Wednesday, 2 May 2012

How many palms?

Sometimes I forget... that is, sometimes I forget just how many palms I have planted.  I often refer to the yard as "palm garden" and with the most recent addition of the young trachycarpus wagnerianus I reached an all time high, 14.

To me, the real prize of the garden is this butia capitata or pindo palm.  While they have survived for years at a time in mild areas of the PNW, they really don't like our cool wet winters.  I provide this palm with some protection on arctic outbreaks.  It has seen some really cold temperatures but I'm not willing to risk anything.  Luckily, it only takes me about 5 mins to protect in the event of severe cold.  Some old school christmas lights, burlap and a tarp if the wind is blowing... 

But, for anyone in coastal PNW, trachycarpus fortunei is the palm to grow!

You can see how I lost track...

This is my largest palm! The top of the fronds must be over 12 feet now.

This little guy came from the famous English Bay palms.  There are literally thousands of little palm seedlings along the base of the palms in english bay.  I did some "weeding" for them.

Last but not least the mediterranean fan palm.  Most mediterranean fan palms in the valley and even coastal Van were damaged or killed a few years ago.  This one gets some old school christmas lights around the central growing spear and a tarp when temps go below 20F.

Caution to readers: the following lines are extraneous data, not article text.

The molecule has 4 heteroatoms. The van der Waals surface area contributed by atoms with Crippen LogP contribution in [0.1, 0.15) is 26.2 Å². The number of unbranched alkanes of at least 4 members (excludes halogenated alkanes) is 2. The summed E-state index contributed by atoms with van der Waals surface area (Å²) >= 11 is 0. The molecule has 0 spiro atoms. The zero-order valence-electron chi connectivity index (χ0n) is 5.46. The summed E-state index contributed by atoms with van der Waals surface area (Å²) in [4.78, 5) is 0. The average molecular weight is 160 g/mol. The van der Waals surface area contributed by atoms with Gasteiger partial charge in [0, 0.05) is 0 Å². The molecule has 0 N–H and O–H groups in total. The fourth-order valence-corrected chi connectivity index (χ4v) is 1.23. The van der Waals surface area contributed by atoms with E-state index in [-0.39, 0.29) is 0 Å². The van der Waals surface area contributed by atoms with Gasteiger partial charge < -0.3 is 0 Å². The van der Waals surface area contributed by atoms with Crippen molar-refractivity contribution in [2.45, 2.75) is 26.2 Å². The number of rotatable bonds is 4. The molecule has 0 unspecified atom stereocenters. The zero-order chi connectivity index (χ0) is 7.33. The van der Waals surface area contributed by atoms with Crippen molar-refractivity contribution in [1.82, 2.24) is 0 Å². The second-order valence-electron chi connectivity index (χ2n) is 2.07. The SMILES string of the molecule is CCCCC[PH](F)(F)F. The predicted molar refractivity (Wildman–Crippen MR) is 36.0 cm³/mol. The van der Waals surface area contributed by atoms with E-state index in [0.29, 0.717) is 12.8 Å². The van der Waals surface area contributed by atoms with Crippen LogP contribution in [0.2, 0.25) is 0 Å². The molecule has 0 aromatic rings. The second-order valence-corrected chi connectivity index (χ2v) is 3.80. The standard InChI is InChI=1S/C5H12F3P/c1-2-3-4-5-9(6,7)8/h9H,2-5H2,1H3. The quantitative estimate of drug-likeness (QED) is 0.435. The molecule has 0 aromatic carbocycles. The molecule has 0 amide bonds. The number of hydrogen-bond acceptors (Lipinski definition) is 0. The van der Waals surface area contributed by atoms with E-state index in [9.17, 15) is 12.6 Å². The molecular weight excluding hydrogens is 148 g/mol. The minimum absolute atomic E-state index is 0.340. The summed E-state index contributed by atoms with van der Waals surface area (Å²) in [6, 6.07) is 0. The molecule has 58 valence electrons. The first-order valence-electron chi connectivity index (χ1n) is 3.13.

I realize I push the limits with some of my palms.  But they are actually incredibly low maintenance. With Windmill palms, plant them, water them while they are getting established and then do nothing! Just watch them grow and enjoy the exotic ambience they provide.  All that is to say, plant a palm!


  1. 14...that's very impressive! And I can see why you go the extra mile to protect the tender ones!

    I've only got two, but I do borrow the view of one of my neighbors, it's kind if like having another one. It's pushing out big claw-like blooms right now, very exciting!

    1. Thanks :) It's very exciting to see palms blooming! I have at least three that are sending out flower pods right now. Usually the males bloom a couple weeks ahead of the females. My largest is a male and has been flowering for years but this is the first year my other palms have shown flower pods. I just hope that one of them is a female.... I could have a palm jungle! not to mention all the guerilla palm planting that I could do!!!

  2. Those are worth it to me, and so you might lose a couple like the Med Fan Palm? They add a milder visual than the "feel" of conifers, by using plants from semi-analogous places. Like travelling there, by just walking around the property!

    Last visit to the Pac NW, I was more than impressed with all the Trachy palms. In some ways, I would rather see them there than in Abq or El Paso (outside the oasis), just like seeing Crepe Myrtles in the SE beats seeing them attempted in Abq or worse Las Vegas! I think your motif has much merit.

    1. Thanks for that. I agree that PNW trachycarpus are wonderful (I think the best)! When you think of places like England where they are a mainstay in the landscape, we are very similar in climate. It makes it almost classic as opposed to experimental or exotic. Even as the mediterranean is concerned, while we can be colder than the typical mediterranean locale, we typically experience a mild wet winter and a warm dry summer. Warmer locations like the southern Gulf Islands or San Jauns are often described as mediterranean. What's interesting to me is an emerging distinct PNW style. One that both celebrates relatively mild winters and the ability to grow cool weather plants side by side.